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“As for the country, he personally examines so much of it as he sees in the course of his progress through it; and he receives reports from his trusted agents on the territories that he does not see for himself. To those governors who are able to show him that their country is densely populated and that the land is in cultivation and well stocked with the trees of the district and with the crops, he assigns more territory and gives presents, and rewards them with seats of honour.1 Those whose territory he finds uncultivated and thinly populated either through harsh administration or through contempt or through carelessness, he punishes, and appoints others to take their office.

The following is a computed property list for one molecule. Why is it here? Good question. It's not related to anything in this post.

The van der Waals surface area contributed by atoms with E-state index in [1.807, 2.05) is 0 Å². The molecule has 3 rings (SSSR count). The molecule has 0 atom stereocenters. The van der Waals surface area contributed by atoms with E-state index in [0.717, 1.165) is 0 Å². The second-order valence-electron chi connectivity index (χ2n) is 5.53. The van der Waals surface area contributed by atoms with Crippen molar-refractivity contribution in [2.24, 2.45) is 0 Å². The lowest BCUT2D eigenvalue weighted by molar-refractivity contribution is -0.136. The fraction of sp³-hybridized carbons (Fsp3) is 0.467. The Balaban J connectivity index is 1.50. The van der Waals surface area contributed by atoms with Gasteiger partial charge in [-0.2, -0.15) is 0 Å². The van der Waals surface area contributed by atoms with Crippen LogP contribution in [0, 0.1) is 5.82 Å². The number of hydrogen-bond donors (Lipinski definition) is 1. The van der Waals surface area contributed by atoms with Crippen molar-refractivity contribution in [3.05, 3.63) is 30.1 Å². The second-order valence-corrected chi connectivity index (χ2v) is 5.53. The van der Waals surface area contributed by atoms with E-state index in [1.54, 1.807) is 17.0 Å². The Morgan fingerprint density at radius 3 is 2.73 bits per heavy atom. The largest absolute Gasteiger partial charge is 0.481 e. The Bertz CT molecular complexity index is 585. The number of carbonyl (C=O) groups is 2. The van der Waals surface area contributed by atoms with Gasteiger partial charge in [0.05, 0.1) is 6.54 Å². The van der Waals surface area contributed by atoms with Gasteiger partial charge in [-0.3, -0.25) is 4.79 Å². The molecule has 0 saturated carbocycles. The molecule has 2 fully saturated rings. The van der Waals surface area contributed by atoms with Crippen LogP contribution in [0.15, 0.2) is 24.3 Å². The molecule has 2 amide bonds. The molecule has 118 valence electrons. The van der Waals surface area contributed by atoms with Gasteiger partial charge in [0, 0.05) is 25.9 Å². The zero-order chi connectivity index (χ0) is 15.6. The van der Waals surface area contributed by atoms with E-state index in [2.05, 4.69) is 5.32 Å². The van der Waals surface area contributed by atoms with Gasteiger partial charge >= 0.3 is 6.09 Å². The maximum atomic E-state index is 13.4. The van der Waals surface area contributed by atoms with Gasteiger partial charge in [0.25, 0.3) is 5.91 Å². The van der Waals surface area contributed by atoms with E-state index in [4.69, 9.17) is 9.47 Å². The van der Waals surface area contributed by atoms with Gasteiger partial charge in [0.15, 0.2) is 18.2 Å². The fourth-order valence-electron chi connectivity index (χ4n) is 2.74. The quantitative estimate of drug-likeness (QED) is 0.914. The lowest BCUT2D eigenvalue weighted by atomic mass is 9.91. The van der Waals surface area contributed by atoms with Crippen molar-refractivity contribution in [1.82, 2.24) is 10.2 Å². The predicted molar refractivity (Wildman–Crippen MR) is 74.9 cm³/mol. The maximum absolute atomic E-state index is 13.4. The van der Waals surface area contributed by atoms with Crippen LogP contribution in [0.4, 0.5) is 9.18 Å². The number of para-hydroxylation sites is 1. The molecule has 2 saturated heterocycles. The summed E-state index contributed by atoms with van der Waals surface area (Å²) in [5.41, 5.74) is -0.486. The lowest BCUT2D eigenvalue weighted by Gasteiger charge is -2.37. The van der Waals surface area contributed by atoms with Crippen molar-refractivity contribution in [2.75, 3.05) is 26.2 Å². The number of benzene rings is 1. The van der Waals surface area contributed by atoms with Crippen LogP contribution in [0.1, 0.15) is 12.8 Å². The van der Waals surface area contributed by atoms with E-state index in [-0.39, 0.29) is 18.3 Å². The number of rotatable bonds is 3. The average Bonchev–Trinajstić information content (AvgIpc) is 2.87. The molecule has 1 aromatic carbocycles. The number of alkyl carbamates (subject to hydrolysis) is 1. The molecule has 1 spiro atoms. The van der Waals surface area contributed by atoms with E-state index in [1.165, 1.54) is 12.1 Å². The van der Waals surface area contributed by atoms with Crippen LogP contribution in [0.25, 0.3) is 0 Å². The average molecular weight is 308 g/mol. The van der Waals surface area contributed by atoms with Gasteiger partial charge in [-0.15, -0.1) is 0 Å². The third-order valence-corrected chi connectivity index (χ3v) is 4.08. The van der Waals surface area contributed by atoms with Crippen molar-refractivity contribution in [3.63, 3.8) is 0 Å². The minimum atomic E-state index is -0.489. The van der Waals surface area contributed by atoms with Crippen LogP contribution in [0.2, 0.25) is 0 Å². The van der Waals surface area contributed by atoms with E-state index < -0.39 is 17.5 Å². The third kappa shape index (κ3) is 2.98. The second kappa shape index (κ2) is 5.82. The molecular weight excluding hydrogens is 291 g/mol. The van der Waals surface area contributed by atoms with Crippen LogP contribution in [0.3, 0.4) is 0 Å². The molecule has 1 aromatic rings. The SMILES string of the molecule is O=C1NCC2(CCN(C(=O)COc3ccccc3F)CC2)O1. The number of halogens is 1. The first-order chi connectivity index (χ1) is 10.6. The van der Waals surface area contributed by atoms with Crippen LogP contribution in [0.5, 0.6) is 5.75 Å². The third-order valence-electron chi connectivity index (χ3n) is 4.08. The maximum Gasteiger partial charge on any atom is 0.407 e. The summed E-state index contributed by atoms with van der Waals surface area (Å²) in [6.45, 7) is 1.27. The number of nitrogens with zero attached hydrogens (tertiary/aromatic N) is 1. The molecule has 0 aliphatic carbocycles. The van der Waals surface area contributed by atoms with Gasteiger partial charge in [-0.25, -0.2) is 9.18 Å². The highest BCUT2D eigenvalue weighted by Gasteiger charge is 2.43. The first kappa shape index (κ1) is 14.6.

1 Cyropaedia, VIII. i. 39.

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